Cardiac patients with tricuspid valve regurgitation can experience debilitating symptoms, including shortness of breath, fatigue and fluid retention. Unfortunately, established therapies to treat these patients have been limited to just two options: medication or open-heart surgery.
“The only medications currently used are diuretics or fluid pills to relieve fluid retention, which work, but only modestly so,” says cardiologist Scott Lim, MD, medical director of the UVA Advanced Cardiac Valve Center. “We can also do open-heart surgery to repair or replace the tricuspid valve, but this is a high-risk surgery for most patients, so in reality, it’s only done a tiny fraction of the time. As a result, these patients have a true, unmet clinical need.”
For the past decade, Lim and his cardiology colleagues at UVA Health have been helping to lead clinical trials in the U.S. and Europe focused on discovering new ways to repair or replace regurgitant tricuspid valves. “The goal is to provide therapy to patients in a way that is more effective than medication and doesn’t incur the same risk to the patient as open-heart surgery,” says Lim.
The option showing the most promise: using less-invasive transcatheter devices to repair or replace the regurgitant valve. UVA is now enrolling patients in a variety of trials to determine the effectiveness and durability of these potential options and define which is the best choice for each type of patient.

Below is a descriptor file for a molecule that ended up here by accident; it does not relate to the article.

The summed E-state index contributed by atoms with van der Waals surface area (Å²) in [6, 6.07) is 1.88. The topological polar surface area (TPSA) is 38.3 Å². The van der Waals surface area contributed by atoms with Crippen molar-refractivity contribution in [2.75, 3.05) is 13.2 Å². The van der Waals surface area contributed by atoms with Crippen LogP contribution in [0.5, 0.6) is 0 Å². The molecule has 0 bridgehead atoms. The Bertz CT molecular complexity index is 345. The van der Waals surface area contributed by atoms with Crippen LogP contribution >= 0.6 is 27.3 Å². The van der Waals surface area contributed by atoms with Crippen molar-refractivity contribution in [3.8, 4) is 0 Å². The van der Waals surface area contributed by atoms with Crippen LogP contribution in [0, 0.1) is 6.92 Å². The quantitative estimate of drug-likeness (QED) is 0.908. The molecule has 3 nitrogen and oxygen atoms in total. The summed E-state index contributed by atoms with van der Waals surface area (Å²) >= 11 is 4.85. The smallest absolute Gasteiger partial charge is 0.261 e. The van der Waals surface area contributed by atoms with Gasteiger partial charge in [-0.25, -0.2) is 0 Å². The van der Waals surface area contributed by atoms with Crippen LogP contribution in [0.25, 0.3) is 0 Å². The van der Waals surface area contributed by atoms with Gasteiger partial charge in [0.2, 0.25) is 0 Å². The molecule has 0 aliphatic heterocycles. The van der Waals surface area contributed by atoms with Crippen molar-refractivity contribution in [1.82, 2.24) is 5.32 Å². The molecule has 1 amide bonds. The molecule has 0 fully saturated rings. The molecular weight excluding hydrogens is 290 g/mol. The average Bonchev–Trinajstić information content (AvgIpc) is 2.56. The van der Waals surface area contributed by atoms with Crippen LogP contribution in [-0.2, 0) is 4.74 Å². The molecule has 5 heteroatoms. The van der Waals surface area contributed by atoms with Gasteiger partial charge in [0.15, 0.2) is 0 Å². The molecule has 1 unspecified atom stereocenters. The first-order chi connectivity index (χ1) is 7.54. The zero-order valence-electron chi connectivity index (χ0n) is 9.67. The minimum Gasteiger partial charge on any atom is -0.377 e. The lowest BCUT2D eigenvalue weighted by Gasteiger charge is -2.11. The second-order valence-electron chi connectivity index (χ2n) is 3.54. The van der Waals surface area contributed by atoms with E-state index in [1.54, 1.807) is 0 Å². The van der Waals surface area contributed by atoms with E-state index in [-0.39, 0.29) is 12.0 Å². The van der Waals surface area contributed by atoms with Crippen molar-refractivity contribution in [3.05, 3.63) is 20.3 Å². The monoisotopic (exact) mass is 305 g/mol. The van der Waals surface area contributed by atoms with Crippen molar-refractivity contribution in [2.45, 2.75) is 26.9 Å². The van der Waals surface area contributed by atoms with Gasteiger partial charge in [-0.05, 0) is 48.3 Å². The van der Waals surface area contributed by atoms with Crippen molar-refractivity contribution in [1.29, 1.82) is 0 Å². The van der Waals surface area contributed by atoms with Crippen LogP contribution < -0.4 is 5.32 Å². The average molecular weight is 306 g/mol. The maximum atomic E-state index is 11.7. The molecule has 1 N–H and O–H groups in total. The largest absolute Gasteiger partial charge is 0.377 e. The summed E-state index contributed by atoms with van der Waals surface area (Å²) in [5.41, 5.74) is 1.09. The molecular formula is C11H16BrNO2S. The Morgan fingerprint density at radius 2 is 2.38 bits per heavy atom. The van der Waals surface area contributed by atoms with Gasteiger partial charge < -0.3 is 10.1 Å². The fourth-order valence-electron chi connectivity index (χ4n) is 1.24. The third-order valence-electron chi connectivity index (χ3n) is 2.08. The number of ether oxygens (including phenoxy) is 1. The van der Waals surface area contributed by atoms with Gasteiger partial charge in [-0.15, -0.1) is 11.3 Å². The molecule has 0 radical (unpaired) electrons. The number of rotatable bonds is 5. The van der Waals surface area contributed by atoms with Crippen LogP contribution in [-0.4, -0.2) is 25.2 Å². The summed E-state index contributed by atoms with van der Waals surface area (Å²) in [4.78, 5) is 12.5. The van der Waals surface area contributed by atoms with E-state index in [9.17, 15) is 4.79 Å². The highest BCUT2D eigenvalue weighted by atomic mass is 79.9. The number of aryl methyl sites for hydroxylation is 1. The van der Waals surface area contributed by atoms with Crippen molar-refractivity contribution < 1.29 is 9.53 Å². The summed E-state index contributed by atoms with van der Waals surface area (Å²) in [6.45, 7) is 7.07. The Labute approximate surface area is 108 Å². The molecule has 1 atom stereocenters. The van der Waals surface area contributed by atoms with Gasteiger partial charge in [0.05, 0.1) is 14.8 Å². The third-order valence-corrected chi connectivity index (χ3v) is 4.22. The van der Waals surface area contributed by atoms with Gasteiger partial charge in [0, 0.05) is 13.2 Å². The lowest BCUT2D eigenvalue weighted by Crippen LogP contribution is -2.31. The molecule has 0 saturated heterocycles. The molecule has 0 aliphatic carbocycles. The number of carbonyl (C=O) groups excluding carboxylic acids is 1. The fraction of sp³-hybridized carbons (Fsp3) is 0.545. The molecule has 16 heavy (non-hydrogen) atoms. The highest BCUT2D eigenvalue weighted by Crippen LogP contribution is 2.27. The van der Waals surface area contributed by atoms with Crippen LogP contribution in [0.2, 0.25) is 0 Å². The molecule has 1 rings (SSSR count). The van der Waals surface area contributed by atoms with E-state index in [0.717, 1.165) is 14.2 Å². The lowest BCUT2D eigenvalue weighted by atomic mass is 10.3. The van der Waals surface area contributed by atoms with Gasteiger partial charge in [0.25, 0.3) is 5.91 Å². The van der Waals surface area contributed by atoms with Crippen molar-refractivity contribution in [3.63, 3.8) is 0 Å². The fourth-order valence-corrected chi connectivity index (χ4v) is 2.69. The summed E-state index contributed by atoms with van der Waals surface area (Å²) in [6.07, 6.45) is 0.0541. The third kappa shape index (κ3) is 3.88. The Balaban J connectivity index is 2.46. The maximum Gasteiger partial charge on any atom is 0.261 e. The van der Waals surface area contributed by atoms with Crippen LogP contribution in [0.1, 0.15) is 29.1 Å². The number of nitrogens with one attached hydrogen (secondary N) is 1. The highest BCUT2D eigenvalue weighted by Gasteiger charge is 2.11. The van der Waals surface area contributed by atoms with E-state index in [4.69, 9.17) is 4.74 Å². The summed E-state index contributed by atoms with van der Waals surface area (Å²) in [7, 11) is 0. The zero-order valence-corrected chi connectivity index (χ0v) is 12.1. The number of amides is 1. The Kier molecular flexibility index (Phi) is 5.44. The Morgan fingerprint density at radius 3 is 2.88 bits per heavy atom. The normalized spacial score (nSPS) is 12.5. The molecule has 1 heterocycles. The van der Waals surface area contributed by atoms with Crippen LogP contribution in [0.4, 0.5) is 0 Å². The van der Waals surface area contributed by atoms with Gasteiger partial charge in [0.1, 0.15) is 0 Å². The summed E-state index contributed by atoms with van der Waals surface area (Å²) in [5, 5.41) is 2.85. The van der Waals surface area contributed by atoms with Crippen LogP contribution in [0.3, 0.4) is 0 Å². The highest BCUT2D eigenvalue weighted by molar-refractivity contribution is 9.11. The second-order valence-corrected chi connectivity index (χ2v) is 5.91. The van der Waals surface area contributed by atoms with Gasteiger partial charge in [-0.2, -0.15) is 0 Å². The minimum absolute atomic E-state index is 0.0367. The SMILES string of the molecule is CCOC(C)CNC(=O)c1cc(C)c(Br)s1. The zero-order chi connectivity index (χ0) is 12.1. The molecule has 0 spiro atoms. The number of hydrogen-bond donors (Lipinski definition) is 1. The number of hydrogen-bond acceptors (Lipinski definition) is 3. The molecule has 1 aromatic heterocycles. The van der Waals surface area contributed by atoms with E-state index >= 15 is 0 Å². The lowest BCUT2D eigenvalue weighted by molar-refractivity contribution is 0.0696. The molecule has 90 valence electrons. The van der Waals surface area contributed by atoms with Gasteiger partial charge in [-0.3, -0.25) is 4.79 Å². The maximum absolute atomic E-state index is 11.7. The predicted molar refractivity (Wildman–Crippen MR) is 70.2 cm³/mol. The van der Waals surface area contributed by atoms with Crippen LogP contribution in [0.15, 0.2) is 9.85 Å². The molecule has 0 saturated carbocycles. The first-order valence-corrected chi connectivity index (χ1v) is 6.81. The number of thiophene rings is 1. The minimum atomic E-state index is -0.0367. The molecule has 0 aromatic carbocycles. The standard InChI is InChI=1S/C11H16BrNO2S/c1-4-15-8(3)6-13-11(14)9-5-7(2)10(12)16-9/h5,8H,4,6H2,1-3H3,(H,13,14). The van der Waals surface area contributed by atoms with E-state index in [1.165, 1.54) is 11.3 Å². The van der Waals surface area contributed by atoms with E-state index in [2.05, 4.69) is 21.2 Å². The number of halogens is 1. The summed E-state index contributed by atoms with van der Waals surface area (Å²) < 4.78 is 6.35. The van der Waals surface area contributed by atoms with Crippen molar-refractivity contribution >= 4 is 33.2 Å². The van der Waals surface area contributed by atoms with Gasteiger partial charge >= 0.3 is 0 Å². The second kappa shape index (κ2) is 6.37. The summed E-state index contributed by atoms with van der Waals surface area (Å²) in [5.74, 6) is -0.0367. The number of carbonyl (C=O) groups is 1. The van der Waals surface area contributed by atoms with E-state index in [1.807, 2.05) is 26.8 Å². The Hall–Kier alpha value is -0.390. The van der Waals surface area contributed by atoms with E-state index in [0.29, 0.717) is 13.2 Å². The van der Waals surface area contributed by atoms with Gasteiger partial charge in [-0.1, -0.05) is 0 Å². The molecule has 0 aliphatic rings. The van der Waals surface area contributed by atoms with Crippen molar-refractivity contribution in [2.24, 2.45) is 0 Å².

Open Studies for Tricuspid Valve Regurgitation at UVA
The clinical trials for tricuspid valve regurgitation currently enrolling at UVA include:
TRILUMINATE Pivotal Trial
Evaluating the safety and effectiveness of the TriClip device in improving clinical outcomes in symptomatic patients.
Early feasibility study to assess safety and performance of the Edwards EVOQUE Tricuspid Valve Replacement System, which replaces the tricuspid valve in its entirety.
Early feasibility study to assess the safety and performance of the Edwards Cardioband Tricuspid Valve Reconstruction System
Edwards PASCAL Transcatheter Repair System Pivotal Clinical Trial (CLASP II TR)
Evaluating the safety and effectiveness of the PASCAL Transcatheter Repair System in patients with symptomatic severe tricuspid regurgitation who are at an intermediate or greater estimated risk of mortality with tricuspid valve surgery.
Each study has different parameters for patient enrollment. “When patients come to UVA, we will individualize care based on their needs,” says Lim. “The device or approach that will work best varies from one patient to the next. It depends on why the heart leaks — if they had a previous heart attack or weak heart muscle, for example — and the heart anatomy. We evaluate each patient to find the right device or approach and tailor care to their needs.”
The goal, overall, says Lim: “We want these patients to live better and live longer.”
To refer a patient to UVA Health, call UVA Physician Direct at 800.552.1253.